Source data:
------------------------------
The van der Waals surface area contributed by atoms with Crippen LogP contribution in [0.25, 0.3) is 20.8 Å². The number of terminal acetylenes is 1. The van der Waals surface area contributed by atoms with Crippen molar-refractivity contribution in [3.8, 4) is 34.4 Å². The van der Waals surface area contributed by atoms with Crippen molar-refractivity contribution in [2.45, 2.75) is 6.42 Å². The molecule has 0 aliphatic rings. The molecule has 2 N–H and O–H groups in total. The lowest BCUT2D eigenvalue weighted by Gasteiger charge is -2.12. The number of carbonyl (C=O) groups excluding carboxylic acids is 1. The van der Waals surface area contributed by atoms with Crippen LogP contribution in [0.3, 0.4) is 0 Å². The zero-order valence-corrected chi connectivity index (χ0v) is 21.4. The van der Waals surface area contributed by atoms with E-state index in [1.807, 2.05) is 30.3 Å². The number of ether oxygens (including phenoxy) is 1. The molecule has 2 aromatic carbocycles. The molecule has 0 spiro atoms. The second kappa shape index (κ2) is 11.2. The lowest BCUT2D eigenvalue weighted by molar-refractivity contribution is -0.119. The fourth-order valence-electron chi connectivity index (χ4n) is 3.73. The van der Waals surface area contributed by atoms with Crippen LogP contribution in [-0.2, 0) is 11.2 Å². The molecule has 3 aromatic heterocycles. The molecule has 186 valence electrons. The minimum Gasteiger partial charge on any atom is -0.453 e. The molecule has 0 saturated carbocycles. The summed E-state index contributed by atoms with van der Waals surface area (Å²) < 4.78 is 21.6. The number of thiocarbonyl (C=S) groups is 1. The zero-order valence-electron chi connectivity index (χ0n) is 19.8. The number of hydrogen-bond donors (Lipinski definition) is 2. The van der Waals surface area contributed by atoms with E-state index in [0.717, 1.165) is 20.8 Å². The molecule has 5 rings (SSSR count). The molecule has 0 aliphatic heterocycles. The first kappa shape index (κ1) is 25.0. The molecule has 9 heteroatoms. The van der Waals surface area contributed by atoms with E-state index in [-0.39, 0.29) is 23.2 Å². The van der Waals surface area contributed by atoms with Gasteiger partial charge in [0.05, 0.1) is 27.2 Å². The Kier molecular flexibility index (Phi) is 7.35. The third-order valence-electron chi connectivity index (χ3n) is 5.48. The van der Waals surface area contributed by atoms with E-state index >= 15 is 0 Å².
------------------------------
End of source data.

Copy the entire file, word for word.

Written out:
The van der Waals surface area contributed by atoms with Crippen LogP contribution in [0.25, 0.3) is 20.8 Å². The number of terminal acetylenes is 1. The van der Waals surface area contributed by atoms with Crippen molar-refractivity contribution in [3.8, 4) is 34.4 Å². The van der Waals surface area contributed by atoms with Crippen molar-refractivity contribution in [2.45, 2.75) is 6.42 Å². The molecule has 0 aliphatic rings. The molecule has 2 N–H and O–H groups in total. The lowest BCUT2D eigenvalue weighted by Gasteiger charge is -2.12. The number of carbonyl (C=O) groups excluding carboxylic acids is 1. The van der Waals surface area contributed by atoms with Crippen LogP contribution in [0.3, 0.4) is 0 Å². The zero-order valence-corrected chi connectivity index (χ0v) is 21.4. The van der Waals surface area contributed by atoms with E-state index in [1.807, 2.05) is 30.3 Å². The number of ether oxygens (including phenoxy) is 1. The molecule has 2 aromatic carbocycles. The molecule has 0 spiro atoms. The second kappa shape index (κ2) is 11.2. The lowest BCUT2D eigenvalue weighted by molar-refractivity contribution is -0.119. The fourth-order valence-electron chi connectivity index (χ4n) is 3.73. The van der Waals surface area contributed by atoms with Crippen LogP contribution in [-0.2, 0) is 11.2 Å². The molecule has 3 aromatic heterocycles. The molecule has 186 valence electrons. The minimum Gasteiger partial charge on any atom is -0.453 e. The molecule has 0 saturated carbocycles. The summed E-state index contributed by atoms with van der Waals surface area (Å²) < 4.78 is 21.6. The number of thiocarbonyl (C=S) groups is 1. The zero-order valence-electron chi connectivity index (χ0n) is 19.8. The number of hydrogen-bond donors (Lipinski definition) is 2. The van der Waals surface area contributed by atoms with E-state index in [0.717, 1.165) is 20.8 Å². The molecule has 5 rings (SSSR count). The molecule has 0 aliphatic heterocycles. The first kappa shape index (κ1) is 25.0. The molecule has 9 heteroatoms. The van der Waals surface area contributed by atoms with E-state index in [-0.39, 0.29) is 23.2 Å². The van der Waals surface area contributed by atoms with Gasteiger partial charge in [0.05, 0.1) is 27.2 Å². The Kier molecular flexibility index (Phi) is 7.35. The third-order valence-electron chi connectivity index (χ3n) is 5.48. The van der Waals surface area contributed by atoms with E-state index >= 15 is 0 Å².